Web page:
How are you doing when it comes to nurturing your child’s love for sports?
There are so many reasons that youth sports and physical activity are good for your child. I don’t think you need convincing of that.
Some of you have kids that absolutely love sports and can’t wait to head out the door to practices and games. Others of you have kids who are just testing the waters and do not yet know if they love to play.
- Play with your child. Just for fun. Don’t turn it into a coaching session. Shoot hoops, play catch–enjoy yourself!
- Avoid over-scheduling. Give your child plenty of free time to follow his own interests outside of sports.
- Focus on efforts, not outcome. Praise your child for her hard work, not on the number of points she scored. Focusing on her stats will cause her to do the same and takes her mind off the process and the fun in the process.
- Let your child choose the sport. And let him try different sports. Eventually he will settle on the ones he really likes.
- Get to know others team families. Have barbecues or ice cream outings that allow the kids to have fun outside of sports.
- Be sure your child has time to play off the field. Let him just be a kid!Research shows that unstructured playtime — when kids decide what to do and make up their own rules with their friends — helps children learn the social skills they need to become adults who know how to cooperate and get along with others.
- Don’t force sports, but do push physical activity. In his article Adults Are Thinking Too Hard About How To Make Youth Sports Fun, Bob Cook says that “if there’s a place for shoving a plate of sports in front of kids hungry for something else, I would suggest that a well-run physical education class or school intramural program would be better received (and cheaper for parents, certainly) than keeping kids playing in a sports environment they don’t enjoy.” Bottom line: organized sports is not the only way to get your kids active.
- Give your child ownership. Let youth sports remain youth sports. John O’Sullivan, from Changing the Game Project explains the importance of letting kids have ownership in youth sports: Millions of kids leave sports and look for a place where their every action and every mistake is not scrutinized by an adult. That is not to say there is not a place for coaching or teaching; but good coaching does not take away autonomy. If you doubt this, then ask yourself “Why does the average teenage boy play 17 hours of video games a week?” A big part of that why is there is no one standing over his shoulder critiquing every move, and demanding that he entertain them.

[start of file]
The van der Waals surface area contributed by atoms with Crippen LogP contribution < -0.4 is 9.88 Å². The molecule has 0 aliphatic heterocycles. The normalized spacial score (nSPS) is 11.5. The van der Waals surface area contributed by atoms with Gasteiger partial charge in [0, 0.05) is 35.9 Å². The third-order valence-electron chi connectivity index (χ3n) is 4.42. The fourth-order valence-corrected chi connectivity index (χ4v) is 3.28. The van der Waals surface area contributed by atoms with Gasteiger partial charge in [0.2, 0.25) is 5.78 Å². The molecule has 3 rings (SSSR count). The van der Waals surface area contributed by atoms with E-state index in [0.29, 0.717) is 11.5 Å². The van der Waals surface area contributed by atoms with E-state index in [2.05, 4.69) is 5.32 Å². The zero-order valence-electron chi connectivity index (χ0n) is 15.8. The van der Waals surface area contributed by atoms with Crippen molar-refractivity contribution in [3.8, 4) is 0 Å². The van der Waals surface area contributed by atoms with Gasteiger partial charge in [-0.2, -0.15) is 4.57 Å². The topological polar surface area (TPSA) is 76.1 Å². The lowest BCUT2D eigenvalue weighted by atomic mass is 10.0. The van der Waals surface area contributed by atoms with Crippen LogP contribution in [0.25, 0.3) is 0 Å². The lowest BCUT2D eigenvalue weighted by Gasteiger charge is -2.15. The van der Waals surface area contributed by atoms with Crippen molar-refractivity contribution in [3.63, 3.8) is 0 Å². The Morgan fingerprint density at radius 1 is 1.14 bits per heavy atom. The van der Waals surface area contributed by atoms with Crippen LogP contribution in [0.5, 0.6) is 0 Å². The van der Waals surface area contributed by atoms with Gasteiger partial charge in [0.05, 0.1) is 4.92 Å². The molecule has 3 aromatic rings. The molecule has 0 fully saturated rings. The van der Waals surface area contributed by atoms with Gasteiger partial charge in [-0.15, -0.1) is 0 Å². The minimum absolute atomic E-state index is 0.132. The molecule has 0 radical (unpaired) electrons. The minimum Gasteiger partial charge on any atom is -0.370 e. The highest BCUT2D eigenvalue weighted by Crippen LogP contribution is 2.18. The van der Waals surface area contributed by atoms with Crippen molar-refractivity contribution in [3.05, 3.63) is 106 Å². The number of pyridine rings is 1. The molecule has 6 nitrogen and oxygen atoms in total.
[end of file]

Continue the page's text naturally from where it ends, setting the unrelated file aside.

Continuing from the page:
- Allow your child the freedom to make mistakes. You don’t like your boss hounding you about mistakes, do you? Working for someone likes that probably makes you feel like quitting. Your child feels the same way. Yes, she should learn from her mistake. No, she does not need to be reminded over and over.
- Don’t become a slave to sports. Even when you feel like you are being ruled by your child’s busy sports schedule, you can still be intentional about not letting it rule your entire life. Be sure you leave for other things in your family’s life besides sports. Talk about other topics at family dinner. Recognize and applaud your child’s interest in non-sporty things.
If your child choose not to play sports, that’s okay. There’s plenty of ways to be active and get exercise! Find what works for your family, what your kids love, and get moving!
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